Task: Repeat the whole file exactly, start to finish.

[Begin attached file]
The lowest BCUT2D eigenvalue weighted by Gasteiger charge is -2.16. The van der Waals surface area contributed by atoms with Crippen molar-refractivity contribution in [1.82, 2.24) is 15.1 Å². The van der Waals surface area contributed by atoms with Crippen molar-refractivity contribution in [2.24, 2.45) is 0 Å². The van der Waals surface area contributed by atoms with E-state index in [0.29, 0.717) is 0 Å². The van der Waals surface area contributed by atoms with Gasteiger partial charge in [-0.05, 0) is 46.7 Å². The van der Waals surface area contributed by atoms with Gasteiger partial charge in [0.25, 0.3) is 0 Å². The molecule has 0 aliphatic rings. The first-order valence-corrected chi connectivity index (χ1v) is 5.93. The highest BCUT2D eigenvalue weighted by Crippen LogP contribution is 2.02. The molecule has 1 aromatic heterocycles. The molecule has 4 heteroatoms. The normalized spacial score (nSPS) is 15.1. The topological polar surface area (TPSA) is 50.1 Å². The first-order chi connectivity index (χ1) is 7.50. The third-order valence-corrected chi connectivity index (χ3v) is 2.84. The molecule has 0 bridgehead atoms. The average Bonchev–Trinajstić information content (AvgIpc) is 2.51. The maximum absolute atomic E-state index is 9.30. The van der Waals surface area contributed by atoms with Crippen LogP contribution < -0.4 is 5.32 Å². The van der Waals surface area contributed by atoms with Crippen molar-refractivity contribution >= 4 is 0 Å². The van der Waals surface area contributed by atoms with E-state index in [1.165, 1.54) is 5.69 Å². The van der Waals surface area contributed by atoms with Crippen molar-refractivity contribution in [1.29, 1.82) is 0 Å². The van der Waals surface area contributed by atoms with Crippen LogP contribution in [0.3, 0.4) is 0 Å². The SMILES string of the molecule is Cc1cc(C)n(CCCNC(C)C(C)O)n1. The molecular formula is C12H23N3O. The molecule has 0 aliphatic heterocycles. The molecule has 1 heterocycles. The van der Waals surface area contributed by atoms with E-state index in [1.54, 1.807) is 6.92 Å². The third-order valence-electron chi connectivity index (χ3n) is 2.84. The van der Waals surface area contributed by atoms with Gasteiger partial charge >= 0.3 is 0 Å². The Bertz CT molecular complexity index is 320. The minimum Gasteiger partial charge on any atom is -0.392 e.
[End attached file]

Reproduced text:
The lowest BCUT2D eigenvalue weighted by Gasteiger charge is -2.16. The van der Waals surface area contributed by atoms with Crippen molar-refractivity contribution in [1.82, 2.24) is 15.1 Å². The van der Waals surface area contributed by atoms with Crippen molar-refractivity contribution in [2.24, 2.45) is 0 Å². The van der Waals surface area contributed by atoms with E-state index in [0.29, 0.717) is 0 Å². The van der Waals surface area contributed by atoms with Gasteiger partial charge in [-0.05, 0) is 46.7 Å². The van der Waals surface area contributed by atoms with Gasteiger partial charge in [0.25, 0.3) is 0 Å². The molecule has 0 aliphatic rings. The first-order valence-corrected chi connectivity index (χ1v) is 5.93. The highest BCUT2D eigenvalue weighted by Crippen LogP contribution is 2.02. The molecule has 1 aromatic heterocycles. The molecule has 4 heteroatoms. The normalized spacial score (nSPS) is 15.1. The topological polar surface area (TPSA) is 50.1 Å². The first-order chi connectivity index (χ1) is 7.50. The third-order valence-corrected chi connectivity index (χ3v) is 2.84. The molecule has 0 bridgehead atoms. The average Bonchev–Trinajstić information content (AvgIpc) is 2.51. The maximum absolute atomic E-state index is 9.30. The van der Waals surface area contributed by atoms with Crippen LogP contribution < -0.4 is 5.32 Å². The van der Waals surface area contributed by atoms with Crippen molar-refractivity contribution >= 4 is 0 Å². The van der Waals surface area contributed by atoms with E-state index in [1.165, 1.54) is 5.69 Å². The van der Waals surface area contributed by atoms with Crippen molar-refractivity contribution in [1.29, 1.82) is 0 Å². The van der Waals surface area contributed by atoms with Crippen LogP contribution in [0.3, 0.4) is 0 Å². The SMILES string of the molecule is Cc1cc(C)n(CCCNC(C)C(C)O)n1. The molecular formula is C12H23N3O. The molecule has 0 aliphatic heterocycles. The molecule has 1 heterocycles. The van der Waals surface area contributed by atoms with E-state index in [1.54, 1.807) is 6.92 Å². The third-order valence-electron chi connectivity index (χ3n) is 2.84. The van der Waals surface area contributed by atoms with Gasteiger partial charge >= 0.3 is 0 Å². The Bertz CT molecular complexity index is 320. The minimum Gasteiger partial charge on any atom is -0.392 e.